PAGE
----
Click the riveted, furnace-like R2D2 picture above to see all Sillof's work.

Monday, December 1, 2008


To those who know me, it's no secret I'm an idolater of Anthony Bourdain and his show, No Reservations. I caught an episode tonight I hadn't seen before - Laos. A rarely visited Southeast Asian paradise, tucked between Thailand and Vietnam, Laos is unindustrialised, unWesternised, and practically untouched.
Young Lao boys often enter the monastery, where they may stay only a few months, or their entire lifetime. The local, communal tradition of giving alms involves a daily earning of "merit," a Buddhist custom to build ones karma and feed the holy men.
The monks' only meal comes from the early morning alms, handfuls of rice given by locals, family members, and now more frequently, tourists.

Tony made an interesting point in this episode, regarding the nature of travel television. Of course, the idea is encourage travel to foreign locales, and preferably those closest to the hearts of the host. But perhaps, the introduction of hordes of camera bearing, Hawaiian shirted Westerners could serve only to hasten the decline of local tradition and customary ways of life. Thankfully, there are no McDonalds or KFCs in Laos... yet.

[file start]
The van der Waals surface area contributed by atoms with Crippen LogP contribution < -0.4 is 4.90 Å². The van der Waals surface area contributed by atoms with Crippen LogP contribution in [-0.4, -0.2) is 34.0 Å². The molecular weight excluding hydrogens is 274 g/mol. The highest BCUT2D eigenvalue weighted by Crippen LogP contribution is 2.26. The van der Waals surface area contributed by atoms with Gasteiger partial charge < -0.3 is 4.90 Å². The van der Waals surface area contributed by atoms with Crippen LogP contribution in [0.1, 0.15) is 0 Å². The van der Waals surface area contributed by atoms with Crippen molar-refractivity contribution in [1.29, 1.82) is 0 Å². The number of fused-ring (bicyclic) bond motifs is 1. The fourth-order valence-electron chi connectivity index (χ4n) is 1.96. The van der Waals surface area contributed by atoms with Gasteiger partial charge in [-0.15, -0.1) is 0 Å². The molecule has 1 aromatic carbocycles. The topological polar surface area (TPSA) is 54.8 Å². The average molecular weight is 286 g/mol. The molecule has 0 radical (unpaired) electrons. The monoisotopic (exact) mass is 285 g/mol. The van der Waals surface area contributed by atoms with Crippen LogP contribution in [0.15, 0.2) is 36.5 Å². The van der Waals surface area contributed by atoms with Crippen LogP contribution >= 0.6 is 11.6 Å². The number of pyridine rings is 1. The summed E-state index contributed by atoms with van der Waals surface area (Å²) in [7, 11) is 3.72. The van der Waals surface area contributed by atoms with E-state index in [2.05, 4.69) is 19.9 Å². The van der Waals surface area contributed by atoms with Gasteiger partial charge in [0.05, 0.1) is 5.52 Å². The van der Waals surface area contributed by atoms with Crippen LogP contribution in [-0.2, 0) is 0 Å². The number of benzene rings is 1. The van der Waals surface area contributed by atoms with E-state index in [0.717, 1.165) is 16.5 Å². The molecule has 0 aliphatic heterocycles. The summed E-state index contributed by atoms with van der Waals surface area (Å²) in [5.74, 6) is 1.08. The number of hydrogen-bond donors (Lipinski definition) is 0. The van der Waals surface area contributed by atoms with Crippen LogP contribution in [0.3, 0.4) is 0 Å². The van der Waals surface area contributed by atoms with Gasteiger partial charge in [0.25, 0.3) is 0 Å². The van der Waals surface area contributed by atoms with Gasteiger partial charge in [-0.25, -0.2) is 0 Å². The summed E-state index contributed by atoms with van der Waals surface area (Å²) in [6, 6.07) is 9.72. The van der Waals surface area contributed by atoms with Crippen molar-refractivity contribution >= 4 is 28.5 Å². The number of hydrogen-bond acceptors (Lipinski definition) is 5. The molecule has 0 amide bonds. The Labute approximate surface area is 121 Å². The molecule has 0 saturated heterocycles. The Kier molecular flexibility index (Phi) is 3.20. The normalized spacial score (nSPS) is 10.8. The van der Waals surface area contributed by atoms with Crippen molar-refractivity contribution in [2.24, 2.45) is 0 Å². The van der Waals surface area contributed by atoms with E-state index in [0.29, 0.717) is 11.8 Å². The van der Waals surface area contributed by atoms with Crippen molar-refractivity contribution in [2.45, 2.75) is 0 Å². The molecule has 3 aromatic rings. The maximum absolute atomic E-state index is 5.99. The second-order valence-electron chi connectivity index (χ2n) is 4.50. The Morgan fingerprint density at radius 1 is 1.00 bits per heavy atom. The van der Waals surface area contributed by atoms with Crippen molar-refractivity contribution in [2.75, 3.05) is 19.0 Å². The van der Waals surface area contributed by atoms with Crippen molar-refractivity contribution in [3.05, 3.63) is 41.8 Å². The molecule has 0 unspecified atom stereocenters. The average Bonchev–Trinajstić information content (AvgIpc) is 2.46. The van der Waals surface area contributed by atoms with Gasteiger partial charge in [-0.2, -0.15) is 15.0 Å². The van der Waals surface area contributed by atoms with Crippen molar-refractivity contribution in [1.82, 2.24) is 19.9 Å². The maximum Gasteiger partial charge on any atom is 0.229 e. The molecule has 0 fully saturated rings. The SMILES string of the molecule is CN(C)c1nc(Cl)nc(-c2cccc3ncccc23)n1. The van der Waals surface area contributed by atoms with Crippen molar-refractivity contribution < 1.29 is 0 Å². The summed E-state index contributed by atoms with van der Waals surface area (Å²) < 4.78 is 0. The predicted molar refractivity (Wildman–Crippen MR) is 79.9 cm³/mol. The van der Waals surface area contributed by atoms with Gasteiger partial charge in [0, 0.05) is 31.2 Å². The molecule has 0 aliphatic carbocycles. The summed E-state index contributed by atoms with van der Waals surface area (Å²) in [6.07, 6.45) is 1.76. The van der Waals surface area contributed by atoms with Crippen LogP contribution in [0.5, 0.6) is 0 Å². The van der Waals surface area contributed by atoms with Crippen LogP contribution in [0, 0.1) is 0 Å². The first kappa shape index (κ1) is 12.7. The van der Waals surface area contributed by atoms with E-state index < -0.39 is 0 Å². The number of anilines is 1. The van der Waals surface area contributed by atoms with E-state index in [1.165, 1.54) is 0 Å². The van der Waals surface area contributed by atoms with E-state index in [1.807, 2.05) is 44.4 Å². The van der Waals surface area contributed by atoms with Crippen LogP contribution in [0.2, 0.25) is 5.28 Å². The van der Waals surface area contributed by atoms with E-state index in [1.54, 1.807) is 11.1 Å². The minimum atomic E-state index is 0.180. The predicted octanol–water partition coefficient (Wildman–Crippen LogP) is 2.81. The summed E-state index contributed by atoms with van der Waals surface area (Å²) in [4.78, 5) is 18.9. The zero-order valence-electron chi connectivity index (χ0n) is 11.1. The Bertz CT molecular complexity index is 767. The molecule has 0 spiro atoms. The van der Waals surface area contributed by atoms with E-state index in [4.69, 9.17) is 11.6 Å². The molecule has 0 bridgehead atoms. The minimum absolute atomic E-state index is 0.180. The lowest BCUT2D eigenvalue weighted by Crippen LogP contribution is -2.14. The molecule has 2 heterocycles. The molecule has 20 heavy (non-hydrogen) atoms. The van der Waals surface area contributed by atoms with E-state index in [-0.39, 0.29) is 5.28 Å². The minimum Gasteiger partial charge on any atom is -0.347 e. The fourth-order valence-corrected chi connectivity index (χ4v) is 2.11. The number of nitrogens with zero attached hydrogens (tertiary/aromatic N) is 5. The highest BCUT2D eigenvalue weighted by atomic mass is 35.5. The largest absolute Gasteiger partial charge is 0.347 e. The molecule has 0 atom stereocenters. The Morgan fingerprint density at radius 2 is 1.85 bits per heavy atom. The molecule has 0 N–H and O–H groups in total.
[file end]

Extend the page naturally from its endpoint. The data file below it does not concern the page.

But one has to wonder, for a group of dedicated and revered young men - at what point do they start to feel like goats in a petting zoo, handed pellets of food purchased for a quarter by gawking visitors? Do they care, as long as they're nourished? Are the digital camera-snapping interlopers in any way less meritorious than those who rise, every day just after dawn, to share what little rice they have?

In a way, it seems like reverse communion, the giving of sustenance instead of transubstantiation, and I for one wouldn't feel comfortable partaking in either ceremony unless my heart was in the right place. Perhaps I'd be more willing to hand over a fistful of sticky rice than accept a bland wafer and sour wine, if I thought it would be any benefit to my soul.

If you're interested to learn more, here's a link to a travel blog from a foreign participant in the giving of alms.

Dr Horrible

I was reading my daily webcomics the other day (xkcd, Bunny, Dinosaur Comics, & Questionable Content), when I remembered I hadn't visited Penny Arcade in awhile. PA is a gamer-geek comic, and there was a reference to one certain Felicia Day. Not knowing who she was, I immediately Googled "felicia day nude", just in case. (Kidding.)
But her Google results brought up the above Joss Whedon (of Buffy, Angel, and Firefly/Serenity) web project which is, and I kid you not, the BEST FUCKING THING EVER. A musical blog about an evil genius, played by Neil Patrick Harris? The girl of his dreams who he met in the laundromat? An obnoxious nemesis called Captain Hammer? THE EVIL LEAGUE OF EVIL?!?!

Click the pic for the Hulu link. You will not regret it.